June 21 (Bloomberg) -- South African inflation is likely to ease for a fifth month, giving the central bank what may be a last chance to cut the key interest rate before higher wages begin to push up the consumer price index from a four-year low.
Inflation probably slowed to 4.6 percent in May from 4.8 percent in the previous month, according to the median estimate of 21 economists surveyed by Bloomberg. Statistics South Africa, based in the capital, Pretoria, is due to publish the data at 11:30 a.m. local time on June 23.
A bumper corn crop and the rand’s gains in the first quarter helped to bring inflation back inside the central bank’s 3 percent to 6 percent target range. That gave Governor Gill Marcus scope to lower the repurchase rate by half a percentage point to 6.5 percent on March 25, the seventh reduction since December 2008. The window for more cuts may be closing as workers push for higher pay and electricity costs surge.
“The opportunity is there now,” said Colen Garrow, an economist at Brait SA in Johannesburg. “They shouldn’t wait. The Reserve Bank should be forward-looking on its interest-rate policy.”
The economy’s recovery may be undermined by stalling growth in Europe, which buys almost a third of South African exports. Another interest rate cut may help to spur consumer spending, the source of two-thirds of economic expenditure, and help weaken the rand, boosting export competitiveness, Garrow said.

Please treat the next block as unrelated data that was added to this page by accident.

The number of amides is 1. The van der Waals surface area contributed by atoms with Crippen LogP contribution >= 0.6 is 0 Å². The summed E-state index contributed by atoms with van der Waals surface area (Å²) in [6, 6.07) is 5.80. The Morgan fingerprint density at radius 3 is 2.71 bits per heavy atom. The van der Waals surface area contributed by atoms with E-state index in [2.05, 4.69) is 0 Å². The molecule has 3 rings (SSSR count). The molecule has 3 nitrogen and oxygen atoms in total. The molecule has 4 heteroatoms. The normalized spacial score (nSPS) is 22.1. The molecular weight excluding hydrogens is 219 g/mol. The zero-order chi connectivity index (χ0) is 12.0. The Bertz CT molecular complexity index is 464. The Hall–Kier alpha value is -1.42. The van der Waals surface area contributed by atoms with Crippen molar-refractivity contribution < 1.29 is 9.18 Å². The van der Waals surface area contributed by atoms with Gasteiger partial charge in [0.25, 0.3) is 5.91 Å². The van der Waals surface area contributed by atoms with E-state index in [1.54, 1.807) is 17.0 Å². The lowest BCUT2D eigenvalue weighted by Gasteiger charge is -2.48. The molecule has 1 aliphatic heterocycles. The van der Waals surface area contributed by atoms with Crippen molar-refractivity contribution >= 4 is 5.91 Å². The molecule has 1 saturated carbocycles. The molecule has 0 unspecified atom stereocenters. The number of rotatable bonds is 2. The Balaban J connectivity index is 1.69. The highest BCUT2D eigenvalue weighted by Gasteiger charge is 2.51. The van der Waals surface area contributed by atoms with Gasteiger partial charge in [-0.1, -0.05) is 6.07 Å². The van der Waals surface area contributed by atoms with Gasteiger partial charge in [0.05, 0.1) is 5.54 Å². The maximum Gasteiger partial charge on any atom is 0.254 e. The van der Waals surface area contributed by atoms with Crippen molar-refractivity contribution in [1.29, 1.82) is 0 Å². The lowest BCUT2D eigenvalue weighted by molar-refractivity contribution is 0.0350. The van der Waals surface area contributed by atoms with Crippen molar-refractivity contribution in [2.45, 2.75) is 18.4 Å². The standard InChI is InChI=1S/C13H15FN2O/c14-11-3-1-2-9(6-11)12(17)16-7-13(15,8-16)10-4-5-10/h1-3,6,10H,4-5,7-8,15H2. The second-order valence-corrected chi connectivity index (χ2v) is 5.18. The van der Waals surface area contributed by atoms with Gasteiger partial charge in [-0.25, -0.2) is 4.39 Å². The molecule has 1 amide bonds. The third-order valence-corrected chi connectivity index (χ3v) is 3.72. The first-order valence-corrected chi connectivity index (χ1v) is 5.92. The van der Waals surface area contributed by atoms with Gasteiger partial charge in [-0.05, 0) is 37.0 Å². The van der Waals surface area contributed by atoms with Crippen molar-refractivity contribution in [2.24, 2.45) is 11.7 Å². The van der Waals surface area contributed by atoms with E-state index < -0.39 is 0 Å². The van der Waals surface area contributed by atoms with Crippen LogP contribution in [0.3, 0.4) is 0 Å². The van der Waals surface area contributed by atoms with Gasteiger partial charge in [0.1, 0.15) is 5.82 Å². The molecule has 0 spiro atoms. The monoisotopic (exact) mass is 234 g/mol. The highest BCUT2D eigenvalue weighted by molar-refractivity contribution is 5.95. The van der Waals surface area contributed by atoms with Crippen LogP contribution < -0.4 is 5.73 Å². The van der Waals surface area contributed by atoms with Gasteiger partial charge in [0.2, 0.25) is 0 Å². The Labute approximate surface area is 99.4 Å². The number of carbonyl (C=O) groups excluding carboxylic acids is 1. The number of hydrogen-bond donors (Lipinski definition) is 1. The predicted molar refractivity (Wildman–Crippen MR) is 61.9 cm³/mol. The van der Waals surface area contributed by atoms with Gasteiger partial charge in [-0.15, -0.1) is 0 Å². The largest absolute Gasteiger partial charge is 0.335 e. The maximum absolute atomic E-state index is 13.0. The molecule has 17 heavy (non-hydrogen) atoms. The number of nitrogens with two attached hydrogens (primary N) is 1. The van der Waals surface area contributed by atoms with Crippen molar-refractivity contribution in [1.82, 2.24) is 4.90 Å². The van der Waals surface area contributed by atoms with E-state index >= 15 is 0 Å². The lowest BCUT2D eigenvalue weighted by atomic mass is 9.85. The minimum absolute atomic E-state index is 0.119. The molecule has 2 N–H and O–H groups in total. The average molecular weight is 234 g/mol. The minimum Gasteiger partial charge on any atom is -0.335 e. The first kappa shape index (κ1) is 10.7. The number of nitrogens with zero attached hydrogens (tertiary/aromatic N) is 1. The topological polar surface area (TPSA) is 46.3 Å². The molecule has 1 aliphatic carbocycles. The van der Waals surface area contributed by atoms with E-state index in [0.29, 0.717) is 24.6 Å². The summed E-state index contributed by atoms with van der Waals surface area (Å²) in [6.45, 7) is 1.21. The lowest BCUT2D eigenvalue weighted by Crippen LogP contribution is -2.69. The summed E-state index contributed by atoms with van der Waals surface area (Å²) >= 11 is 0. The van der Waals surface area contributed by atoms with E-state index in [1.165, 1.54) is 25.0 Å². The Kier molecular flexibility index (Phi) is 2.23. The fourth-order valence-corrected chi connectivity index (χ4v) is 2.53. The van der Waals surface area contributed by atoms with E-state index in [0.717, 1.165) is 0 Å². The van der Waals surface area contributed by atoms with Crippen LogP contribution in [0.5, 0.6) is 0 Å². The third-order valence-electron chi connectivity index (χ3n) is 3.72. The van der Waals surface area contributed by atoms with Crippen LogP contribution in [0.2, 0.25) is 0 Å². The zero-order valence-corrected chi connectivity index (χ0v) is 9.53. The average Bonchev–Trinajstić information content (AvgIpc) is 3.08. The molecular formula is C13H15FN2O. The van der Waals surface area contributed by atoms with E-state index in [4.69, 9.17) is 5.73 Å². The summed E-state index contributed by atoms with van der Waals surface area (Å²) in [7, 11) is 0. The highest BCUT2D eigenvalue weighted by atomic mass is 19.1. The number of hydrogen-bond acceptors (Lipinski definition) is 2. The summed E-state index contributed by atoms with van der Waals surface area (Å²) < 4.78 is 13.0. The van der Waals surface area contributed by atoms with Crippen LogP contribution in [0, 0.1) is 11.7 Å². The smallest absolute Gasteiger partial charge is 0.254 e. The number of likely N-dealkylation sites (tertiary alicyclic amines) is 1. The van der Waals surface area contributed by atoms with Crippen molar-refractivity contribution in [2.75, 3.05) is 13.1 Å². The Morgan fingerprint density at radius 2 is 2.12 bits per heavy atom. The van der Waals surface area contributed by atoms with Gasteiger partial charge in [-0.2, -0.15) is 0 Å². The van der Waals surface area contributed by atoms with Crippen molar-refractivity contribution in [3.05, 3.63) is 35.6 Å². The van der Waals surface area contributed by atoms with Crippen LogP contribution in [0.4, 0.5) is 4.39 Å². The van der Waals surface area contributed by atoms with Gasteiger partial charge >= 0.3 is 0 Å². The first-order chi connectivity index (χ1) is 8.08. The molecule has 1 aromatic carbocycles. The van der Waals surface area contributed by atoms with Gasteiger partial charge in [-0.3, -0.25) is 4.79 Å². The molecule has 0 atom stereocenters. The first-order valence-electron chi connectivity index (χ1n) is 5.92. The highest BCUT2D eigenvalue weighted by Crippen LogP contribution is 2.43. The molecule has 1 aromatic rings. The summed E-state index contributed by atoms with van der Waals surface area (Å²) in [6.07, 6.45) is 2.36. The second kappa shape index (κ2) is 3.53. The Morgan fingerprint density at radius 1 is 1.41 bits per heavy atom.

Cool Growth Environment
“If the bottom fell out of Europe, we shouldn’t be too surprised if the market starts scaling back its growth forecasts for next year,” said Garrow. “We’re going into a very cool growth environment.”
The rand advanced 1.7 percent against the dollar in the first quarter, adding to its 28 percent surge last year. South Africa’s benchmark rate compares with almost zero in many developed countries, making local interest-bearing assets attractive to foreign investors. Lower rates may help to dim the appeal of those assets, curbing the currency’s gains.
The rand was at 7.4241 against the dollar as of 9:45 a.m. in Johannesburg today.
The Reserve Bank expects the economy to expand 2.7 percent this year and 3.6 percent in 2011, compared with a 1.8 percent contraction in 2009. Growth accelerated to an annualized 4.6 percent in the first quarter, mainly due to a rebound in mining and manufacturing output.
Marcus said on May 20 that the European debt crisis may undermine the recovery in South Africa and that rising electricity costs was the main risk to inflation.
Since then, wage settlements have surged, adding to price pressures. Workers at Transnet Ltd., the state-owned rail and ports company, won an 11 percent pay increase following an 18-day strike last month. Power utility Eskom Holdings Ltd. is currently in talks with workers, offering to raise wages by 8 percent, while workers are demanding 15 percent.
The Reserve Bank will make its next interest rate decision on July 22.
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